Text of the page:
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A new study published by the University of California Berkeley has found that the San Francisco Bay Area was more racially segregated in 2010 than it was in 1970, at the peak of the civil rights era.
The study, published UC Berkeley’s Haas Institute for a Fair and Inclusive Society with an interactive web map, notes that racial segregation has actually declined in San Francisco and Alameda counties (though it remains high there), but has risen elsewhere.
Addition - Authors
In addition, the authors note:
Some measures of [nationwide] segregation show improvement while others indicate stagnation or worsening conditions. For example, the most widely used measure shows that racial segregation has declined substantially since 1970 while remaining at a high level nationwide. On the other hand, economic segregation has grown significantly [nationwide] in the last 50 years.
Counties - San - Francisco - Reduction - Segregation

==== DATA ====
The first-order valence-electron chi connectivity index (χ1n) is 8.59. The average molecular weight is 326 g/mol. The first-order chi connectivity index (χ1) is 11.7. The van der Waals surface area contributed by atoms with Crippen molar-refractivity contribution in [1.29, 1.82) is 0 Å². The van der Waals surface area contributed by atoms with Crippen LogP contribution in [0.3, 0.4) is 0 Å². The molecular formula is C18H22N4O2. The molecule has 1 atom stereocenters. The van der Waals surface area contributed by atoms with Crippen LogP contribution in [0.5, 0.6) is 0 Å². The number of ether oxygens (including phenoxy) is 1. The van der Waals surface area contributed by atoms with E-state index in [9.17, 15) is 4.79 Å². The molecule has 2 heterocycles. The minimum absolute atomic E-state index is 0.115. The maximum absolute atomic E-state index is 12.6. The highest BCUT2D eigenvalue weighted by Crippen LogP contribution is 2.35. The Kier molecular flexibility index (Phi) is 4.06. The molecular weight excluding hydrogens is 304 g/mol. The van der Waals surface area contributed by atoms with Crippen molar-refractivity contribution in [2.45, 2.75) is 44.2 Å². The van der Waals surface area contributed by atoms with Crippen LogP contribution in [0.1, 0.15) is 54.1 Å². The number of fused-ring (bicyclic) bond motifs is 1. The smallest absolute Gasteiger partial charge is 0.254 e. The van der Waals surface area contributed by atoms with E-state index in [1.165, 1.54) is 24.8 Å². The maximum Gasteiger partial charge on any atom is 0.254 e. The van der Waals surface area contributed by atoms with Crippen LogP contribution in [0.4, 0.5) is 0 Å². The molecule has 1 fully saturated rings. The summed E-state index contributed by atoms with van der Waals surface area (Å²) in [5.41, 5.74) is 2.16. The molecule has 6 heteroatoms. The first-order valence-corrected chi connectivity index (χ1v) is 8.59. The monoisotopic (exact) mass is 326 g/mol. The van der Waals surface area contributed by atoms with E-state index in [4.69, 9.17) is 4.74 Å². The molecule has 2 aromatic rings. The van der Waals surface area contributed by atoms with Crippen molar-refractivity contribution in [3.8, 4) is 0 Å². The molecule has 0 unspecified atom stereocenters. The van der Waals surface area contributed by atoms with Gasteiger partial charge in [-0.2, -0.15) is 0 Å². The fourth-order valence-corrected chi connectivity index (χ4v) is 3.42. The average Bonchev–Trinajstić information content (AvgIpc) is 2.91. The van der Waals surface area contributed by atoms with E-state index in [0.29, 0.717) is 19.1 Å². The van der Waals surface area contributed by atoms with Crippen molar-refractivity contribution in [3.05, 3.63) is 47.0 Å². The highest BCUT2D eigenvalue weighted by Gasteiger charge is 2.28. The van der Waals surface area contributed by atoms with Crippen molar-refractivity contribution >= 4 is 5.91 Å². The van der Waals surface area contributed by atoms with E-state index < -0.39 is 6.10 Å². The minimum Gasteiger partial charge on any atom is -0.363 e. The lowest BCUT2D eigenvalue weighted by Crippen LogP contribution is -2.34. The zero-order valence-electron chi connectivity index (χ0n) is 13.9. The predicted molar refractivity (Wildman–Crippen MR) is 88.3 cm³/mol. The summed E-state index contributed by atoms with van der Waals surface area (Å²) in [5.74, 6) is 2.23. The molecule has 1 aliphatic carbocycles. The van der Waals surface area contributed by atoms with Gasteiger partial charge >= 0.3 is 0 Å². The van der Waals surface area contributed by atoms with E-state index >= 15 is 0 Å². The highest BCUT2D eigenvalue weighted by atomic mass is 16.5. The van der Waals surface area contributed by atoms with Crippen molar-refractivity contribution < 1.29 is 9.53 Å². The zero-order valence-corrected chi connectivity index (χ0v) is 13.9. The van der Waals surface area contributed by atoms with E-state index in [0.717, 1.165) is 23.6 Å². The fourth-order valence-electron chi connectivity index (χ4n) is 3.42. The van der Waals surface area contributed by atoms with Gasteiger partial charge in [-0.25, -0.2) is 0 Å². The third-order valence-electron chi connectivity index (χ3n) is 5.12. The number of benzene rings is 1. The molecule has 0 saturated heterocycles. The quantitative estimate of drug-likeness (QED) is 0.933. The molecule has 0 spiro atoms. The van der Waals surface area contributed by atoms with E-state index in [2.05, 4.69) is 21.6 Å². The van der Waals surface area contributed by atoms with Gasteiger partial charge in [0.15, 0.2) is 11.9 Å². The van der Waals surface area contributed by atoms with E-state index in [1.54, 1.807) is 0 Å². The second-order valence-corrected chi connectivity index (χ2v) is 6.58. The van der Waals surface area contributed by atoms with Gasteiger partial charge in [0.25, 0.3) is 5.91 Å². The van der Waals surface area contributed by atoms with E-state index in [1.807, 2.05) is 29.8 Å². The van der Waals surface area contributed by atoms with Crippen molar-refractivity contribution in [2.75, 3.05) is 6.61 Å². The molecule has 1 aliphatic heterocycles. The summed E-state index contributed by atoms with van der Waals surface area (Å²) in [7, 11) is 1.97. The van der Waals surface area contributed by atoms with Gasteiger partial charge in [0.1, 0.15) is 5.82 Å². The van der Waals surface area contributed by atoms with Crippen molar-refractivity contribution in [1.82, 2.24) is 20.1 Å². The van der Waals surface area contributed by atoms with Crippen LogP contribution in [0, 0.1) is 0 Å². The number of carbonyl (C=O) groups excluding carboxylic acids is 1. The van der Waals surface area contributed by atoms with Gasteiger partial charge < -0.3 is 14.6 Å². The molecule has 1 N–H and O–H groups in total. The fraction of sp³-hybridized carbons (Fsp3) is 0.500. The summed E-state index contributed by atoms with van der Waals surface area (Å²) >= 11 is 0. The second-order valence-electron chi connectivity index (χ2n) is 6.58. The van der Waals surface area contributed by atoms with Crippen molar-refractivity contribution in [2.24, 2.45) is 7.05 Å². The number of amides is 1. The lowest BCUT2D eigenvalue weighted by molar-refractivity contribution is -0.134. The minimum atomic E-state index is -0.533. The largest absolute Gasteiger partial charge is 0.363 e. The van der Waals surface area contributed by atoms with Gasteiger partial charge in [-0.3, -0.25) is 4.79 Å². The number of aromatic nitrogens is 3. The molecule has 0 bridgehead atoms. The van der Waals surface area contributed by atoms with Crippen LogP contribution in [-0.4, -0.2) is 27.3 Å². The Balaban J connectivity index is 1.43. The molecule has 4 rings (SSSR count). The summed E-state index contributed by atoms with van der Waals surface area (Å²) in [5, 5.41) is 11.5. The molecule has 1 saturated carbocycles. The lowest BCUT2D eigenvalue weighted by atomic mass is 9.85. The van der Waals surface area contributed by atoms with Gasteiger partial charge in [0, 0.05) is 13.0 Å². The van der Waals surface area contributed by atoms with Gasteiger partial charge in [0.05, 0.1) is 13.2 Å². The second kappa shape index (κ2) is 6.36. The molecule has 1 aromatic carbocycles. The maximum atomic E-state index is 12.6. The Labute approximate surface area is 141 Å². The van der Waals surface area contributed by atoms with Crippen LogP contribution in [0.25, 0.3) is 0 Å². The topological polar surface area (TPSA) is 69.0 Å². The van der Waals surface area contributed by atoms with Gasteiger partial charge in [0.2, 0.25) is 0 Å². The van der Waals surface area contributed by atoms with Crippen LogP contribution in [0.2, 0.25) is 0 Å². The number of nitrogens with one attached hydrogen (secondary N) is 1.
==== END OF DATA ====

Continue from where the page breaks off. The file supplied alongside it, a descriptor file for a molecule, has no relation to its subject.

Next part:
Some counties, such as San Francisco, have shown substantial reduction in segregation since 1980 but are still in the “High segregation” zone. Other counties, such as San Mateo, have gone from moderately segregated to nearly high levels of segregation during the same period.
Alameda and San Francisco can be classified as being highly segregated under this index since 1980, though both counties display substantial decline in segregation. Perhaps most concerning, all but two of the nine counties have had increases in segregation under this measure since 1980, though Contra Costa and Solano display moderate level of increase within the same time period. And, in fact, in many cases, the increases in levels of segregation have been relatively large (such as in Sonoma, Napa, Marin, and Santa Clara), even if the final value is at a relatively low or moderate level. Thus, Marin has had a...
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"Tyranny sincerely exercised for the good of its victims may be the most oppressive." C.S. Lewis